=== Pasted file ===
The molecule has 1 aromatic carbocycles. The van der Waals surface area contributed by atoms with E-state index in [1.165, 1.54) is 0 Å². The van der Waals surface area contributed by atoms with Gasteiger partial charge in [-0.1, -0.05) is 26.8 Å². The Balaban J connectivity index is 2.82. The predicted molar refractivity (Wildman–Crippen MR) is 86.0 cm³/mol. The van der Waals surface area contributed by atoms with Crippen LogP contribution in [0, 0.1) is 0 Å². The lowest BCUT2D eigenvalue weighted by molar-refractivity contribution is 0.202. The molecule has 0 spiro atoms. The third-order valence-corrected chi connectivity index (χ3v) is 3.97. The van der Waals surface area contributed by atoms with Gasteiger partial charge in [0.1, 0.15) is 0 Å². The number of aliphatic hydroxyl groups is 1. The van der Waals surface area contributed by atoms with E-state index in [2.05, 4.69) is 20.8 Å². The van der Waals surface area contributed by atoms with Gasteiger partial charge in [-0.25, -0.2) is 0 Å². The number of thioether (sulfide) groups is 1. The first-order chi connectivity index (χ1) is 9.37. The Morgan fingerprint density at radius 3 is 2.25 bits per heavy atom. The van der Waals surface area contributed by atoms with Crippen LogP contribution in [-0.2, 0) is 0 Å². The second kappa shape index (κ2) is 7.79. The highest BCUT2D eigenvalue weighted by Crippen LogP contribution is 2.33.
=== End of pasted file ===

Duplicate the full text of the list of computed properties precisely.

The molecule has 1 aromatic carbocycles. The van der Waals surface area contributed by atoms with E-state index in [1.165, 1.54) is 0 Å². The van der Waals surface area contributed by atoms with Gasteiger partial charge in [-0.1, -0.05) is 26.8 Å². The Balaban J connectivity index is 2.82. The predicted molar refractivity (Wildman–Crippen MR) is 86.0 cm³/mol. The van der Waals surface area contributed by atoms with Crippen LogP contribution in [0, 0.1) is 0 Å². The lowest BCUT2D eigenvalue weighted by molar-refractivity contribution is 0.202. The molecule has 0 spiro atoms. The third-order valence-corrected chi connectivity index (χ3v) is 3.97. The van der Waals surface area contributed by atoms with Gasteiger partial charge in [0.1, 0.15) is 0 Å². The number of aliphatic hydroxyl groups is 1. The van der Waals surface area contributed by atoms with E-state index in [2.05, 4.69) is 20.8 Å². The van der Waals surface area contributed by atoms with Gasteiger partial charge in [-0.25, -0.2) is 0 Å². The number of thioether (sulfide) groups is 1. The first-order chi connectivity index (χ1) is 9.37. The Morgan fingerprint density at radius 3 is 2.25 bits per heavy atom. The van der Waals surface area contributed by atoms with Crippen LogP contribution in [-0.2, 0) is 0 Å². The second kappa shape index (κ2) is 7.79. The highest BCUT2D eigenvalue weighted by Crippen LogP contribution is 2.33.